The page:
Petroleum industry drilling in industrialized and developing areas

Natural Resources Forum



International drilling statistics show significant differences in target depths as well as the mix between onshore and offshore wells. Unlike the USA, where most of the drilling has been concentrated in depths to 5000 f (shallow depths), the preponderance of wildcat wells drilled in South America and Africa reach much deeper horizons. Offshore wildcat drilling represents less than 4% of total US wildcat drilling. However, more than half of the wildcat wells in Africa and two-fifths of the wildcat wells in South America in 1982 were offshore. In this paper, these differences are traced, in part, to the economic factors that drive petroleum exploration in these areas. Factors such as product markets, drilling costs (rig availability), product transportation systems, and business risk determine the minimum commercial size of hydrocarbon discoveries and the type of operator that can profitably develop discoveries:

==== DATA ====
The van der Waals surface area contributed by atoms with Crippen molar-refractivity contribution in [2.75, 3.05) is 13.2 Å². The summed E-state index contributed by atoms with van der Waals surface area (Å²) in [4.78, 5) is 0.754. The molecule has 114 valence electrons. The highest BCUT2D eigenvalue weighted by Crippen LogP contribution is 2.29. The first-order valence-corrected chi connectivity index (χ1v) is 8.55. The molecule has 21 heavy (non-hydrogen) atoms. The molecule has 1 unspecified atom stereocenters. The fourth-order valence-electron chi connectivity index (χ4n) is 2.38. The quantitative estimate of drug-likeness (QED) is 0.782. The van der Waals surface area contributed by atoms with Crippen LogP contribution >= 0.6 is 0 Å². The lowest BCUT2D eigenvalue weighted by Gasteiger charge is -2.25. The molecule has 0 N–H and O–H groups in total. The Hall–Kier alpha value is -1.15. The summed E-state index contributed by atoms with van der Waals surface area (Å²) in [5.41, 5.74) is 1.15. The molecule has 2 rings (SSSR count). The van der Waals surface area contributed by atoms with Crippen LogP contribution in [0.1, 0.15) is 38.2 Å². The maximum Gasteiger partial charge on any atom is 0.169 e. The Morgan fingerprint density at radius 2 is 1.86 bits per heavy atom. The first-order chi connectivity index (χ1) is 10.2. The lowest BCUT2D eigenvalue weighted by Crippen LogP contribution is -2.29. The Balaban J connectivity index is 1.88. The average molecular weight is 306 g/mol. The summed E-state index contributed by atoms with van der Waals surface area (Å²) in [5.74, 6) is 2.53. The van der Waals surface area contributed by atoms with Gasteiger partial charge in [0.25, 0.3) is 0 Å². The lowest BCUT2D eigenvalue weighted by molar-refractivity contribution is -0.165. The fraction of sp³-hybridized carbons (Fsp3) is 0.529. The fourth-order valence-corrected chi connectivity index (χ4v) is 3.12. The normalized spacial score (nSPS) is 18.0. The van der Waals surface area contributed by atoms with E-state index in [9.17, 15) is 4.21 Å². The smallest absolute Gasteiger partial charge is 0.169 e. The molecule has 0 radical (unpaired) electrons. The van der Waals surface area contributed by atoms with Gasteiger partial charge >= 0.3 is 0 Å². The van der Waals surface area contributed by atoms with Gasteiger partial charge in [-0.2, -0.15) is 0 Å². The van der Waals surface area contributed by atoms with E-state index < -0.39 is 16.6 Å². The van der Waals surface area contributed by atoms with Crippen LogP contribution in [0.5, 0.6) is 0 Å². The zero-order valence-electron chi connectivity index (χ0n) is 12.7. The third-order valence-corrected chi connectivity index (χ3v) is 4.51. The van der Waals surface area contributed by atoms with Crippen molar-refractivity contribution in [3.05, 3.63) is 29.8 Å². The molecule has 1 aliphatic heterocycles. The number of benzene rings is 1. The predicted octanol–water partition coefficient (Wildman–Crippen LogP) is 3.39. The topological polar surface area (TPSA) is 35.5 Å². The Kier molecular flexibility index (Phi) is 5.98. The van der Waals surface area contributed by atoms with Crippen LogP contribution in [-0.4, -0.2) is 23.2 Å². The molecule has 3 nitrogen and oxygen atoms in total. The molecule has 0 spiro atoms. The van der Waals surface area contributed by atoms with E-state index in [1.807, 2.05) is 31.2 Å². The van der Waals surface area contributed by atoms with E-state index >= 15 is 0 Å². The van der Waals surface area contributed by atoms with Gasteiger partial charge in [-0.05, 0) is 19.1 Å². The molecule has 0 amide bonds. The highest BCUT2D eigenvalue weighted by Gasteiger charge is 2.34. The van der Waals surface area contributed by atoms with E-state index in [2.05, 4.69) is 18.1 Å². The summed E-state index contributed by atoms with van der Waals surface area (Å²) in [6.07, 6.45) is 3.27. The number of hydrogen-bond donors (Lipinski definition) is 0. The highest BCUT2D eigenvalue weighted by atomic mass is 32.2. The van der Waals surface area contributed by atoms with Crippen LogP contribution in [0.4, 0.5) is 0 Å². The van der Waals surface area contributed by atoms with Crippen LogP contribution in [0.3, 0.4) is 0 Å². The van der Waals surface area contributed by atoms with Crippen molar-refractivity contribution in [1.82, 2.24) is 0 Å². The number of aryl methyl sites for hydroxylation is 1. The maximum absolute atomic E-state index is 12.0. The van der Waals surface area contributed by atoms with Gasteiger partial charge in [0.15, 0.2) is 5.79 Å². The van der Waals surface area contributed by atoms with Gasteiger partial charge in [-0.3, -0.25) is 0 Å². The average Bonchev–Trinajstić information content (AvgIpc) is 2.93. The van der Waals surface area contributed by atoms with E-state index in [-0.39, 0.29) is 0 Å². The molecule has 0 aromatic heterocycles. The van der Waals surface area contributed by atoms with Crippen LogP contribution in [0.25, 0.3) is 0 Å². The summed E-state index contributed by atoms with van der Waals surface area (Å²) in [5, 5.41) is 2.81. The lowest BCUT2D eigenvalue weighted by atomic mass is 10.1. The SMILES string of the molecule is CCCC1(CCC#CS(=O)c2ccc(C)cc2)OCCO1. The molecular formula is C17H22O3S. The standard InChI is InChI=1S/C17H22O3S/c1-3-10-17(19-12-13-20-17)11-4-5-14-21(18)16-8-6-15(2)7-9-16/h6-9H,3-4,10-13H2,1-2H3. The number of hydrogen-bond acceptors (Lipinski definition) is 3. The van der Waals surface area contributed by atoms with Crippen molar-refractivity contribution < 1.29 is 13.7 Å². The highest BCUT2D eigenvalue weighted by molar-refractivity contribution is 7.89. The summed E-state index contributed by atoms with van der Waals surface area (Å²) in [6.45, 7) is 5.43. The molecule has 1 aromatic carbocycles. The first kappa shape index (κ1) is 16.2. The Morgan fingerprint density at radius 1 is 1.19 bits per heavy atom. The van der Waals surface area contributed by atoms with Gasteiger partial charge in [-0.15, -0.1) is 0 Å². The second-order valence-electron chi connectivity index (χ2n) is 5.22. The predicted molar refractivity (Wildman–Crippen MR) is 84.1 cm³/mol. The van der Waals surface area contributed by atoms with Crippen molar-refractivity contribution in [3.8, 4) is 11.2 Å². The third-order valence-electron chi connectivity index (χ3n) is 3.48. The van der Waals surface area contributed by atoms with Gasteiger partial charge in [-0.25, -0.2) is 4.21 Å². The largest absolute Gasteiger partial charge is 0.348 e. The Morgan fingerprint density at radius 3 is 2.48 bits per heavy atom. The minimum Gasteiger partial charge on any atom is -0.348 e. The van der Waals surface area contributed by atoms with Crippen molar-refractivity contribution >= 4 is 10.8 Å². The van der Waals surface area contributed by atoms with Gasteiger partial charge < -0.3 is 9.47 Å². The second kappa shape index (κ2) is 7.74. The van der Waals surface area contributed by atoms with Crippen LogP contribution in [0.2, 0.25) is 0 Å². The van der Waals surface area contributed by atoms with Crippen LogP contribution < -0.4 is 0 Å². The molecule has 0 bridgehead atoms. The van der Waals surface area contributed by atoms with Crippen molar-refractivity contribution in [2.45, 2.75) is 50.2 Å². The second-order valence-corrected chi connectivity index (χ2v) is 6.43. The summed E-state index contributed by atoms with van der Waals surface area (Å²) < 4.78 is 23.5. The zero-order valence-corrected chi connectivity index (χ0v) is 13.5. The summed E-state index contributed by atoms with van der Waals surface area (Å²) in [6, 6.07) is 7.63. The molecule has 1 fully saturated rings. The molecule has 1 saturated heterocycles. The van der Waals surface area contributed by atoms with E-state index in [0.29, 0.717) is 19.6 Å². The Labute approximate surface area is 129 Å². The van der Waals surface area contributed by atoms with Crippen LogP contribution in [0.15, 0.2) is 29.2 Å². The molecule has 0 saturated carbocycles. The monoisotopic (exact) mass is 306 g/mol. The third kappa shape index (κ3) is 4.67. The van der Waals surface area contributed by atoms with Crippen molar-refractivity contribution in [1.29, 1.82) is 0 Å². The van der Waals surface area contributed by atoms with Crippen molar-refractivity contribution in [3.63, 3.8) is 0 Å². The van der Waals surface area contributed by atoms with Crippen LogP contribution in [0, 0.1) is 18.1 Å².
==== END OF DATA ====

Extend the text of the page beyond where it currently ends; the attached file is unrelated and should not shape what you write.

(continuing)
The plan of the paper is as follows; first, drilling statistics and trends for several areas are discussed. After this, the differences in economic factors that account for the different patterns of exploration are identified. In the concluding section, some strategies are suggested to encourage development of marginally commercial oil and gas fields located at shallow depths

Additional publication details

Publication type Article
Publication Subtype Journal Article
Title Petroleum industry drilling in industrialized and developing areas
Series title Natural Resources Forum
DOI 10.1111/j.1477-8947.1985.tb01052.x
Volume 9
Issue 2
Year Published 1985
Language English
Publisher Wiley
Contributing office(s) Eastern Energy Resources Science Center
Description 7p.
First page 147
Last page 153